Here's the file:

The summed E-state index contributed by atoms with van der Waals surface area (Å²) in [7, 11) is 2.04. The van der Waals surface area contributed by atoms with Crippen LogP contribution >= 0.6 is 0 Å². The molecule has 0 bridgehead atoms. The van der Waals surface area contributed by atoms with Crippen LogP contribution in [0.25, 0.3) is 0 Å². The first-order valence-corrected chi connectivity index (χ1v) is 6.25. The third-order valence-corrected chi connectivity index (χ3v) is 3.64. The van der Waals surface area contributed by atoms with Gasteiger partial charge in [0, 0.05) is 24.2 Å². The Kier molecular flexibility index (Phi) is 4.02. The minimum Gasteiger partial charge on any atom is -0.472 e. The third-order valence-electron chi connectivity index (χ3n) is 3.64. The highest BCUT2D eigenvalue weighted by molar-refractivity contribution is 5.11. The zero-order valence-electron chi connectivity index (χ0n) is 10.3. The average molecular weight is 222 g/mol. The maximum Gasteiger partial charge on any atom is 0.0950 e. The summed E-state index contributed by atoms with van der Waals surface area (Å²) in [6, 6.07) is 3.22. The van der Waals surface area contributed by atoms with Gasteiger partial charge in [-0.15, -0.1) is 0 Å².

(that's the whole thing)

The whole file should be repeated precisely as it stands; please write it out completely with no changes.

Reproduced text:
The summed E-state index contributed by atoms with van der Waals surface area (Å²) in [7, 11) is 2.04. The van der Waals surface area contributed by atoms with Crippen LogP contribution >= 0.6 is 0 Å². The molecule has 0 bridgehead atoms. The van der Waals surface area contributed by atoms with Crippen LogP contribution in [0.25, 0.3) is 0 Å². The first-order valence-corrected chi connectivity index (χ1v) is 6.25. The third-order valence-corrected chi connectivity index (χ3v) is 3.64. The van der Waals surface area contributed by atoms with Gasteiger partial charge in [0, 0.05) is 24.2 Å². The Kier molecular flexibility index (Phi) is 4.02. The minimum Gasteiger partial charge on any atom is -0.472 e. The third-order valence-electron chi connectivity index (χ3n) is 3.64. The highest BCUT2D eigenvalue weighted by molar-refractivity contribution is 5.11. The zero-order valence-electron chi connectivity index (χ0n) is 10.3. The average molecular weight is 222 g/mol. The maximum Gasteiger partial charge on any atom is 0.0950 e. The summed E-state index contributed by atoms with van der Waals surface area (Å²) in [6, 6.07) is 3.22. The van der Waals surface area contributed by atoms with Gasteiger partial charge in [-0.15, -0.1) is 0 Å².